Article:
Key developments on June 7:
- Dam explosion floods dozens of settlements in Kherson Oblast
- Over 10,000 hectares of farmland expected to be flooded in the south, ministry warns
- Risk of cholera after Kakhovka dam explosion, Health Ministry warns
- General Staff: Russian forces block evacuation routes from flooded occupied territories
- Ukraine has not yet launched counteroffensive, senior official says
- Defense Ministry: Ukrainian forces go on offensive near Bakhmut.
Water continues to spread after the June 6 Kakhovka dam explosion in the southern Ukrainian Kherson Oblast.
A humanitarian and ecological disaster unfolded when the Kakhovka Hydroelectric Power Plant’s dam collapsed in the early hours of June 6. Ukraine’s authorities said the Russian forces intentionally destroyed the dam, presumably to hinder a Ukrainian counteroffensive.
More than 1,900 people, including 103 children, were evacuated from southern Ukraine as of 11 p.m., the Interior Ministry reported.
Earlier in the day, Interior Minister Ihor Klymenko said that that emergency services and volunteers evacuated civilians from the city of Kherson, as well as Kherson and Mykolaiv oblasts.
“As of now, 30 settlements, including 20 in Ukraine-controlled territory and 10 in Russia-occupied area, are flooded,” Klymenko, who is in charge of the liquidation of the dam destruction’s consequences, said on national television.
Klymenko also said that the Russian forces are “not evacuating people” from the flooded occupied areas.
The General Staff of Ukraine’s Armed Forces reported in its evening update on June 7 that Russian troops in the occupied settlements of Kozachi Laheri in Kherson Oblast blocked all possible escape routes and banned civilian evacuation.
The authorities contacted the international organizations and are “developing a plan to do everything possible to ensure our citizens can save their lives and health,” Klymenko said.
Oleksandr Khorunzhyi, the State Emergency Service spokesperson, said the water level in Kherson has risen by approximately five meters.
Khorunzhyi said there is currently no information regarding any casualties due to the flooding.
Ukraine's agriculture, which has already sufferred severely due to Russia's war, faces further economic damage.
The Agriculture Ministry warned on June 7 that 10,000 hectares of arable land on the right bank of the Dnipro River in Kherson Oblast are expected to be flooded.
The “several times” bigger farmland area is expected to be flooded in the Russian-occupied territories, the ministry estimated.
The dam explosion also will affect the water supply of 31 irrigation systems of the fields in Dnipropetrovsk, Kherson, and Zaporizhzhia oblasts, where Ukraine harvested some 4 million metric tones of grain and oilseeds worth about $1.5 billion in 2021, according to the report.
The ministry said it would provide further details in the coming days after analyzing the imagery of the affected areas.
Risk of cholera
The flooding provoked by the Kakhovka dam explosion could cause cholera in the affected areas, Deputy Health Minister Ihor Kuzin said on June 7.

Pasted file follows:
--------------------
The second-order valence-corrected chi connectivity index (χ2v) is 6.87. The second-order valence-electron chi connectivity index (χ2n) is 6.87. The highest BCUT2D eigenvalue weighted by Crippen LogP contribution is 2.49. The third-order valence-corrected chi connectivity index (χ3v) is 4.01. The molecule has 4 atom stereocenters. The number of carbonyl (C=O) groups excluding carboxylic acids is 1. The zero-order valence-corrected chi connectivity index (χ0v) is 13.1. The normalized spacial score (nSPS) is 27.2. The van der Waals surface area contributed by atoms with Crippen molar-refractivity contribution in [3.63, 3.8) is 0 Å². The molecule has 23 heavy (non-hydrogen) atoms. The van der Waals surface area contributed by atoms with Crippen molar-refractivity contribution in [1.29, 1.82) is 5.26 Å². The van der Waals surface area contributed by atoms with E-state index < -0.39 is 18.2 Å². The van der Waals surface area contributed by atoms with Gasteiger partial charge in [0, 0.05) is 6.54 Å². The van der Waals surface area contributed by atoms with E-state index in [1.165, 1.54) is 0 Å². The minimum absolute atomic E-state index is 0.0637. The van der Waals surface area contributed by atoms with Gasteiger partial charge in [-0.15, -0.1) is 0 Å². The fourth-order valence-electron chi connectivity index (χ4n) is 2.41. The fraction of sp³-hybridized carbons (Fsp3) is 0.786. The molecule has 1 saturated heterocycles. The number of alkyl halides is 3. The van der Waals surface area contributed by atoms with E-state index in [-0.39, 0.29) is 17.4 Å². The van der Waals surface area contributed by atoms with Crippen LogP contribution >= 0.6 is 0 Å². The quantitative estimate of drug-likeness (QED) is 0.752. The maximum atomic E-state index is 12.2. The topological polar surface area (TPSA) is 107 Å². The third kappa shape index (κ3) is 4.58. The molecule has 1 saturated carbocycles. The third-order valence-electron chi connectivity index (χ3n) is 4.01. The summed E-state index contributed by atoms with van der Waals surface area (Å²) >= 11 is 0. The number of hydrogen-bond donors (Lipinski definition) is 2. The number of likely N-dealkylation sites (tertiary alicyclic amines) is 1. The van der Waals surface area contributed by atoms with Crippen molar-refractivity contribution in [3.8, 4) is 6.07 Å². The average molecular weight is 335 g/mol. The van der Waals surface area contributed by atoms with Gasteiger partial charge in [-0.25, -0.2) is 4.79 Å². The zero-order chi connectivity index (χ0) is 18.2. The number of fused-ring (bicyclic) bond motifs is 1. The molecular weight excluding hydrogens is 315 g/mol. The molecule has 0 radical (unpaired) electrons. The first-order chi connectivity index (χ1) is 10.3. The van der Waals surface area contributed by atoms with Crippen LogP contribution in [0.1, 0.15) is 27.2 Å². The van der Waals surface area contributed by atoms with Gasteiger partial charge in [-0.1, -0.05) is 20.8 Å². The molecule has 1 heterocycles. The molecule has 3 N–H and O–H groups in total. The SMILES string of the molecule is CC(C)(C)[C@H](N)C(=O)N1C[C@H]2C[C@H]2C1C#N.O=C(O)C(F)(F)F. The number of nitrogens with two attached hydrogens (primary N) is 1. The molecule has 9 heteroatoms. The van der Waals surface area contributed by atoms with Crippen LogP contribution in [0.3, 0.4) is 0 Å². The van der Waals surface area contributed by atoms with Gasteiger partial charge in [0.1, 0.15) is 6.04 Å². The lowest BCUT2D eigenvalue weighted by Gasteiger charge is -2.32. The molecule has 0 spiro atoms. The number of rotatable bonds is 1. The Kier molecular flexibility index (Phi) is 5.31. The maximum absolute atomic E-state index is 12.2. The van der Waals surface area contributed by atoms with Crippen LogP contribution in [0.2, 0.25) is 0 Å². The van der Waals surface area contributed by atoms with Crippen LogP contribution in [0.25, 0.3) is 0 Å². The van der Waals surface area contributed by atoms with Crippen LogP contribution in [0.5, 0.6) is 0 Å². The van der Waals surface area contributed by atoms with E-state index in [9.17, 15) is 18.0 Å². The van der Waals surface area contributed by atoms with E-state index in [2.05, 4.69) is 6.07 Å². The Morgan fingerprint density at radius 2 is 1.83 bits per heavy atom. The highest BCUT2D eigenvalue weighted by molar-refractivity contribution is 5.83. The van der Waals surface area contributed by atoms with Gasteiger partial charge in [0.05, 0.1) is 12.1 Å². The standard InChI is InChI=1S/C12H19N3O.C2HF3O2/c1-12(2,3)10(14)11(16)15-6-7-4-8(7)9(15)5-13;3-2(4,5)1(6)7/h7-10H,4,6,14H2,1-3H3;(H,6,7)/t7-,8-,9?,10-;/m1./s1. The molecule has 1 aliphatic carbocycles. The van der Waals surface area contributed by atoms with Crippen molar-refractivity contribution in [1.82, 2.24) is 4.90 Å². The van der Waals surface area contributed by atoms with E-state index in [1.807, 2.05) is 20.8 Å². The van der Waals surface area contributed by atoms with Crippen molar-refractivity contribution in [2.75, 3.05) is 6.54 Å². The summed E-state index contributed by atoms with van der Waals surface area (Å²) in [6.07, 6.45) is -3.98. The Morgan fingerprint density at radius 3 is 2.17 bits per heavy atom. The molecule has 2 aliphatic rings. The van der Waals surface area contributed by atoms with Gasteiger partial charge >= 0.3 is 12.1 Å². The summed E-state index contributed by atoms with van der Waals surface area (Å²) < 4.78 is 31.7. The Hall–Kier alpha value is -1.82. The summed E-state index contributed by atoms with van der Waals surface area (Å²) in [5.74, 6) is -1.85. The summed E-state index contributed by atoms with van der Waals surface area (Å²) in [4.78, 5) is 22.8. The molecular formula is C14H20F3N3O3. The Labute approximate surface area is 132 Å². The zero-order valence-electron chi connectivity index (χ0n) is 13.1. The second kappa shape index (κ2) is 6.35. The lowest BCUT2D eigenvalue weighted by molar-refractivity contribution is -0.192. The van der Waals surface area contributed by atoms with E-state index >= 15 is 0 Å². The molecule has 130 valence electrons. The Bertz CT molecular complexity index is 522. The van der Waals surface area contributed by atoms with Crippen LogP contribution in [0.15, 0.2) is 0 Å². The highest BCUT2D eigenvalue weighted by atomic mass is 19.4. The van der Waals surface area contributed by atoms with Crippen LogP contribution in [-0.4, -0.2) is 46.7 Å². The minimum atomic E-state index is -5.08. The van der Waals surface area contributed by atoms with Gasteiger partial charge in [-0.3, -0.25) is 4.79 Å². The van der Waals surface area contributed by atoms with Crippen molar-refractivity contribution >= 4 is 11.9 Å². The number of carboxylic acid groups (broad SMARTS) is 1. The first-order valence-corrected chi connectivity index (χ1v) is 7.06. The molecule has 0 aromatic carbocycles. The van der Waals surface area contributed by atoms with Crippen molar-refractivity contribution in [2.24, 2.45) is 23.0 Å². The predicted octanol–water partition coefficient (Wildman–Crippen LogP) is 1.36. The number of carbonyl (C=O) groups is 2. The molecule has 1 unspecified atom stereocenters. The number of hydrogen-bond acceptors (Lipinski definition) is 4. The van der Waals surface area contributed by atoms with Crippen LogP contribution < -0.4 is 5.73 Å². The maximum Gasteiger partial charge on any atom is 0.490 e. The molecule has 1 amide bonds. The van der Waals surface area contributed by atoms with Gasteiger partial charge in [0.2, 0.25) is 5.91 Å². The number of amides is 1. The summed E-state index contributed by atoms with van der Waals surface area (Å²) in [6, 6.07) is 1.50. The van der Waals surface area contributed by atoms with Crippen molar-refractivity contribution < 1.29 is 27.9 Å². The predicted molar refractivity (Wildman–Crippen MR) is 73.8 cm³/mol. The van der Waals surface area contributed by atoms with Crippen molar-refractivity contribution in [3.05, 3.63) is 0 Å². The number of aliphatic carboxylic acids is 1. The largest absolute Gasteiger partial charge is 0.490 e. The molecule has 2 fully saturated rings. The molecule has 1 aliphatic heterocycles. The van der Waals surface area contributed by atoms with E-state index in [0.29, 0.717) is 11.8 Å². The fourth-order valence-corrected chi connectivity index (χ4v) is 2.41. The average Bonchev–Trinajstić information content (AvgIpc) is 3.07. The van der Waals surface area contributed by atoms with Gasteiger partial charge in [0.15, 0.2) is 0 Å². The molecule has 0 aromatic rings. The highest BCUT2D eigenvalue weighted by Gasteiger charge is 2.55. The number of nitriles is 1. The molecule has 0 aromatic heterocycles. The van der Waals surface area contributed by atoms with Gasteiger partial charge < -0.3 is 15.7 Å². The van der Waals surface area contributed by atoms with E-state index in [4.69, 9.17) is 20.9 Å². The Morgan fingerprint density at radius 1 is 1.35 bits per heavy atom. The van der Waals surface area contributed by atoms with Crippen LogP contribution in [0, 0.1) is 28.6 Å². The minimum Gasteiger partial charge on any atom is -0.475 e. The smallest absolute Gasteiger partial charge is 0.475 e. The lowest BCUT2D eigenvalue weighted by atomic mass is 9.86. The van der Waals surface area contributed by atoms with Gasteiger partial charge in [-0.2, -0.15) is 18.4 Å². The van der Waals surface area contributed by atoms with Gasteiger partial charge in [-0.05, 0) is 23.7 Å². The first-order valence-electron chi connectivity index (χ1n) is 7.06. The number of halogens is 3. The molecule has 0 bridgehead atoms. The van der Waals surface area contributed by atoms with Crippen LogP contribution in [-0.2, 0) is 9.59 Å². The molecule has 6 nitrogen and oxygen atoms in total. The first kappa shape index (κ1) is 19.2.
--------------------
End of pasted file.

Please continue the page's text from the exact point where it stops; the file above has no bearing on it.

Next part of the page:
“We do not rule out cholera cases. The situation will become clear after the water level decreases,” Kuzin said on June 7, as cited by the Interfax-Ukraine news agency.
Cholera is a diarrheal illness caused by bacteria, typically transmitted through contaminated food or water. While some cases may be mild or asymptomatic, others can be severe and pose a life-threatening risk, according to the Centers for Disease Control and Prevention, the national public health agency of the U.S.
The healthcare official also said that clinics in the affected regions have stocks of drinking water for at least two days, urging locals against consuming dead fish.
At least 150 tons of machine oil have been released into the Dnipro River during the flooding.
The biodiversity of the region is also expected to be heavily impacted. Officials are already observing the death of local fish populations.
Tens of thousands of fish have died in Dnipropetrovsk Oblast after Russia's destruction of the Kakhovka dam the day before, the Health Ministry reported on June 7.
“The same situation may develop in the coming days in other affected regions,” the Health Ministry said.
The ministry also warned that fish might also begin to die in large numbers in Zaporizhzhia and Kherson oblasts in the next three to five days due to a sudden drop in water levels.
Secretary of the National Security and Defense Council Oleksii Danilov said in an interview with Reuters that Ukraine has not yet launched its counteroffensive, dismissing Russia’s claims of otherwise.
Dailov said that “everyone will see” when Ukraine starts its counteroffensive.
“When all this will begin, it will be decided by our military,” he said. “When we start the counteroffensive, everyone will know about it, they will see it.”
Danilov also said the Russian officials mistakenly interpreted local Ukrainian advances in certain areas as the beginning of a larger operation.
Ukraine is ready for the counteroffensive, President Volodymyr Zelensky said in an interview with the Wall Street Journal released on June 3.
Deputy Defense Minister Hanna Maliar reported on June 7 that Ukrainian forces went on the offensive near Bakhmut in Donetsk Oblast, making small advances in the area.
Land Forces Commander, Colonel General Oleksandr Syrskyi, said that Ukraine’s forces advanced on Russian flanks near Bakhmut, gaining ground.
The Russian regular army has been replacing the Wagner Group near Bakhmut after the mercenary outfit boss, Yevgeny Prigozhin, announced these troops would withdraw after claiming that Bakhmut had been captured on May 20.
Ukraine hasn’t formally admitted the claim.
While fighting around Bakhmut is still ongoing, the industrial city with a pre-war population of 73,000 has been turned into scorched earth after almost a year of intense fighting.